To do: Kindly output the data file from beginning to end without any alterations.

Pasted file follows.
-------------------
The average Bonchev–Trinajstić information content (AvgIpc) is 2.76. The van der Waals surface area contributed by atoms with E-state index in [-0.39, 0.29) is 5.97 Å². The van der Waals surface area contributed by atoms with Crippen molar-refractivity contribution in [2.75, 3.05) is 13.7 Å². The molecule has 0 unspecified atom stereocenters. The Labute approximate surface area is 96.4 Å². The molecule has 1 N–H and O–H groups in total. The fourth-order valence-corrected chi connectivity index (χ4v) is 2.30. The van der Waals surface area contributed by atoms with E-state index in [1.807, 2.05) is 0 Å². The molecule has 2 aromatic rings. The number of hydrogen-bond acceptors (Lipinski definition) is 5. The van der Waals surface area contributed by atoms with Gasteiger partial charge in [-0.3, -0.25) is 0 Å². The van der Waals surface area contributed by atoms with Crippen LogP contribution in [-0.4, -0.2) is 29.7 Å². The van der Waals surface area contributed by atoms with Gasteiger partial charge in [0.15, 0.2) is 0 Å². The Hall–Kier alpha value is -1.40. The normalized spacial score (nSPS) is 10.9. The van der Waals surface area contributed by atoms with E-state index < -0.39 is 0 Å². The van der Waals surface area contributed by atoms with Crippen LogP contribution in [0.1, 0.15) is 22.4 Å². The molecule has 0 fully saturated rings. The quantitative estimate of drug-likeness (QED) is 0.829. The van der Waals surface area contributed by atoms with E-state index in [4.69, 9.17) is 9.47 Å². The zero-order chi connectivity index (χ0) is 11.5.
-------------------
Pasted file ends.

The average Bonchev–Trinajstić information content (AvgIpc) is 2.76. The van der Waals surface area contributed by atoms with E-state index in [-0.39, 0.29) is 5.97 Å². The van der Waals surface area contributed by atoms with Crippen molar-refractivity contribution in [2.75, 3.05) is 13.7 Å². The molecule has 0 unspecified atom stereocenters. The Labute approximate surface area is 96.4 Å². The molecule has 1 N–H and O–H groups in total. The fourth-order valence-corrected chi connectivity index (χ4v) is 2.30. The van der Waals surface area contributed by atoms with E-state index in [1.807, 2.05) is 0 Å². The molecule has 2 aromatic rings. The number of hydrogen-bond acceptors (Lipinski definition) is 5. The van der Waals surface area contributed by atoms with Gasteiger partial charge in [-0.3, -0.25) is 0 Å². The van der Waals surface area contributed by atoms with Crippen LogP contribution in [-0.4, -0.2) is 29.7 Å². The van der Waals surface area contributed by atoms with Gasteiger partial charge in [0.15, 0.2) is 0 Å². The Hall–Kier alpha value is -1.40. The normalized spacial score (nSPS) is 10.9. The van der Waals surface area contributed by atoms with E-state index < -0.39 is 0 Å². The van der Waals surface area contributed by atoms with Crippen LogP contribution in [0.1, 0.15) is 22.4 Å². The molecule has 0 fully saturated rings. The quantitative estimate of drug-likeness (QED) is 0.829. The van der Waals surface area contributed by atoms with E-state index in [4.69, 9.17) is 9.47 Å². The zero-order chi connectivity index (χ0) is 11.5.